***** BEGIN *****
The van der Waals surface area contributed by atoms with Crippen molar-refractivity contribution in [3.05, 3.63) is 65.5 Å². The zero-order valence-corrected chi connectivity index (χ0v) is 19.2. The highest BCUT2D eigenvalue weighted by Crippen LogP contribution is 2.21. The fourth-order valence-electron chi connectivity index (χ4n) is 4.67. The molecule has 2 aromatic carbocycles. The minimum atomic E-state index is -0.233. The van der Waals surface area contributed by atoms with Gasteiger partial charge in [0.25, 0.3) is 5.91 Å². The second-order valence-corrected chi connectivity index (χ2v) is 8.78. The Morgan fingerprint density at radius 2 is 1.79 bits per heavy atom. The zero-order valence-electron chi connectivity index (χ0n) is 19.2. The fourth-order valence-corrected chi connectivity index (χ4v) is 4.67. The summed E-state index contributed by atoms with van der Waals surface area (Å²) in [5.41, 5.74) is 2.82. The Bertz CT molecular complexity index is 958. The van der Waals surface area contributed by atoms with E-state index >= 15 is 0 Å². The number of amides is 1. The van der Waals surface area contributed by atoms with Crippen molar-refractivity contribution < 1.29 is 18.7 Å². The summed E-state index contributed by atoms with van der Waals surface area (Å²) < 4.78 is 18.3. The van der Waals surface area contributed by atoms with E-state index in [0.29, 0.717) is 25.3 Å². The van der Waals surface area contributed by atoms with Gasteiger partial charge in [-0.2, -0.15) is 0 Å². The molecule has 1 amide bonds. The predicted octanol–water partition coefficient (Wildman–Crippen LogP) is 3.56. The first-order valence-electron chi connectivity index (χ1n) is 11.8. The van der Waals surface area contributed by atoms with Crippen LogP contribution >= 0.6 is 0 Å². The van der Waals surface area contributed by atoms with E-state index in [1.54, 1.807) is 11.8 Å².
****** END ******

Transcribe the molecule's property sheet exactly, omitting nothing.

The van der Waals surface area contributed by atoms with Crippen molar-refractivity contribution in [3.05, 3.63) is 65.5 Å². The zero-order valence-corrected chi connectivity index (χ0v) is 19.2. The highest BCUT2D eigenvalue weighted by Crippen LogP contribution is 2.21. The fourth-order valence-electron chi connectivity index (χ4n) is 4.67. The molecule has 2 aromatic carbocycles. The minimum atomic E-state index is -0.233. The van der Waals surface area contributed by atoms with Gasteiger partial charge in [0.25, 0.3) is 5.91 Å². The second-order valence-corrected chi connectivity index (χ2v) is 8.78. The Morgan fingerprint density at radius 2 is 1.79 bits per heavy atom. The zero-order valence-electron chi connectivity index (χ0n) is 19.2. The fourth-order valence-corrected chi connectivity index (χ4v) is 4.67. The summed E-state index contributed by atoms with van der Waals surface area (Å²) in [5.41, 5.74) is 2.82. The Bertz CT molecular complexity index is 958. The van der Waals surface area contributed by atoms with E-state index >= 15 is 0 Å². The number of amides is 1. The van der Waals surface area contributed by atoms with Crippen molar-refractivity contribution < 1.29 is 18.7 Å². The summed E-state index contributed by atoms with van der Waals surface area (Å²) < 4.78 is 18.3. The van der Waals surface area contributed by atoms with E-state index in [0.29, 0.717) is 25.3 Å². The van der Waals surface area contributed by atoms with Gasteiger partial charge in [-0.2, -0.15) is 0 Å². The molecule has 1 amide bonds. The predicted octanol–water partition coefficient (Wildman–Crippen LogP) is 3.56. The first-order valence-electron chi connectivity index (χ1n) is 11.8. The van der Waals surface area contributed by atoms with Crippen LogP contribution >= 0.6 is 0 Å². The van der Waals surface area contributed by atoms with E-state index in [1.54, 1.807) is 11.8 Å².